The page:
Former judge of Punjab and Haryana High Court Justice Jasbir Singh (in blue turban) during a visit of the NGT panel headed by him to Una district to probe illegal mining in Swan river. (HT PHOTO)
Former judge of Punjab and Haryana High Court Justice Jasbir Singh (in blue turban) during a visit of the NGT panel headed by him to Una district to probe illegal mining in Swan river. (HT PHOTO)

NGT panel visits Una to probe illegal mining in Swan river

Justice Singh asked the state and district mining authorities to conduct a survey of illegal mining and submit a report in this regard
By HT Correspondent, Dharamshala
PUBLISHED ON JUN 18, 2021 01:26 AM IST

A five-member panel constituted by the National Green Tribunal (NGT) visited Una district of Himachal Pradesh on Thursday to probe the allegation of illegal mining in Som Bhadra or Swan river.

The panel headed by former judge of Punjab and Haryana High Court Justice Jasbir Singh has regional officers of the Central Pollution Control Board, Ministry of Environment and Forests (MoEF), Central Soil and Water Conversation Research Institute (Dehradun) and the Himalayan Forest Research Institute, Shimla, as its members.

Una DC Raghav Sharma and officers of state mining department and pollution control board were also present during the inspection. Justice Singh asked the state and district mining authorities to conduct a survey of illegal mining and submit a report in this regard.

He said the panel would make some recommendations to curb the illegal mining like geo-fencing of mining lease, use of global positioning system (GPS) in the vehicles carrying the mining material and setting up a control room.

“The panel would also recommend reducing the mining lease duration from five to two years. Recommendation would also be made that the after completion of mining period, the same area should not be leased out for at least one year,” he said.

Justice Singh directed the mining authorities to fix permanent level signpost in each mining area indicating that the mining cannot be done beyond a specific depth from the surface level.

He expressed surprise that while the mining was being carried out in the entire area, no one was to be seen during the inspection. If they were doing mining as per norms, it should have continued today, he said.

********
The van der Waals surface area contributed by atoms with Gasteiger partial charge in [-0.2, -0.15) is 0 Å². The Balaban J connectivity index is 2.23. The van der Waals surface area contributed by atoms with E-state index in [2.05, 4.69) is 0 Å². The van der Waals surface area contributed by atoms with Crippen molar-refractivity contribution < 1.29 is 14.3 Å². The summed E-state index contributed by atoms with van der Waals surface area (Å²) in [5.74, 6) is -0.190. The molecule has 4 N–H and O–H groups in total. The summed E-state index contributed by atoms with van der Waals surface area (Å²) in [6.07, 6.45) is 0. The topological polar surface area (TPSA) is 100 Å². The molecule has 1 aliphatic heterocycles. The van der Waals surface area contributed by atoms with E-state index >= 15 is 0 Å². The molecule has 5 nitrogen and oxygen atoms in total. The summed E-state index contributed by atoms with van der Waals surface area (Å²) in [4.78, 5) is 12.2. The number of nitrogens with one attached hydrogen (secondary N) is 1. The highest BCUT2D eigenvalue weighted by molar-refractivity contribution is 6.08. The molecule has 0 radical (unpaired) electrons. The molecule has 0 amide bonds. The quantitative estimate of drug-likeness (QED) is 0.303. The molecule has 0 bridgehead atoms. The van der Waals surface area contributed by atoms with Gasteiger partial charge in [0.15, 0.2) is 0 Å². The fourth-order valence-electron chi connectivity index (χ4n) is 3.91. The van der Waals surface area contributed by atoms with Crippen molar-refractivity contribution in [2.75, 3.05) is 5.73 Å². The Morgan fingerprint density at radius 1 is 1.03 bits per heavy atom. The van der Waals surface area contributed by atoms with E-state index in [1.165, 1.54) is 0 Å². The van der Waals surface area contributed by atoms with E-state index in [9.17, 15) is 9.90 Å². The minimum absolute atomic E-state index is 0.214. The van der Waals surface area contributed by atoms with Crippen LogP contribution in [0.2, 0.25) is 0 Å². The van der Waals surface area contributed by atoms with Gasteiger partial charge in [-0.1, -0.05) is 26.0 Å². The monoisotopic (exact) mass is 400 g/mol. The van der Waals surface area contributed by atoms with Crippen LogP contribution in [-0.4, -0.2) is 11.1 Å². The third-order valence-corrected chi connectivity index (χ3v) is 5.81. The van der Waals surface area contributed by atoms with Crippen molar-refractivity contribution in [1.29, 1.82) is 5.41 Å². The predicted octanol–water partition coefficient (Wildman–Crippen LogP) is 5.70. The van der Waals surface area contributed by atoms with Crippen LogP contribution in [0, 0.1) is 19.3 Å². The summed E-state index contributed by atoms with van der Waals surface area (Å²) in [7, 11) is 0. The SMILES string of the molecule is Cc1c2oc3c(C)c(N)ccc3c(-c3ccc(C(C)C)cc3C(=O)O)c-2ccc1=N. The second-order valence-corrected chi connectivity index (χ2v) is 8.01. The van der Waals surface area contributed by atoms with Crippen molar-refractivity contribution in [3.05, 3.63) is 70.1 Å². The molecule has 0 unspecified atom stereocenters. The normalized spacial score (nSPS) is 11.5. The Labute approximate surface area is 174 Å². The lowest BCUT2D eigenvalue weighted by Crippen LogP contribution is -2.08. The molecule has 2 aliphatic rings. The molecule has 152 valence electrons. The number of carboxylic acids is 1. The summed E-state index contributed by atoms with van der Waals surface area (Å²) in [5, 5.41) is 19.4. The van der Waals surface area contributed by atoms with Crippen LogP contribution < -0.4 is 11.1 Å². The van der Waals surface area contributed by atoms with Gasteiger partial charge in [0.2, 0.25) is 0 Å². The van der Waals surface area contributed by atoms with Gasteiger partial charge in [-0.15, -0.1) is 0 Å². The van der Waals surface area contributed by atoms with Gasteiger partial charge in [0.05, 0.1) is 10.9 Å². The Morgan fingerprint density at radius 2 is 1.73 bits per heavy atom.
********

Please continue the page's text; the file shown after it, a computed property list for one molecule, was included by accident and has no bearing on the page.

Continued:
The panel later also visited a stone crusher in the Basal area and directed the operators to maintain a record of labourers engaged and wages paid to them. He observed that the stone crusher had not built storage tanks for gravel washing water and it was being released into the river.

He also directed to take immediate steps to curb the air pollution caused by the stone crusher units and minimise the damage to the agriculture. Amandeep, the complainant in this case, told the team that mining mafia already knew about the visit of the panel and had filled up the pits dug earlier.

The NGT had constituted an independent five-member committee on March 2 on a petition filed by Amandeep.

In his petition, he stated that the Centre had sanctioned 922 crore for channelisation of the river. Under the project, 73 rivulets were also channelised to save the agricultural land from flooding in monsoons.

He alleged that the sand mafia, enjoying political patronage, under the garb of mining licence has been lifting sand and gravel from the riverbed in an unscientific manner.

Amandeep alleged that overloaded trucks were damaging the roads and causing pollution while the unscientific mining was defeating the purpose of channelisation and may also cause damage to the bridges.

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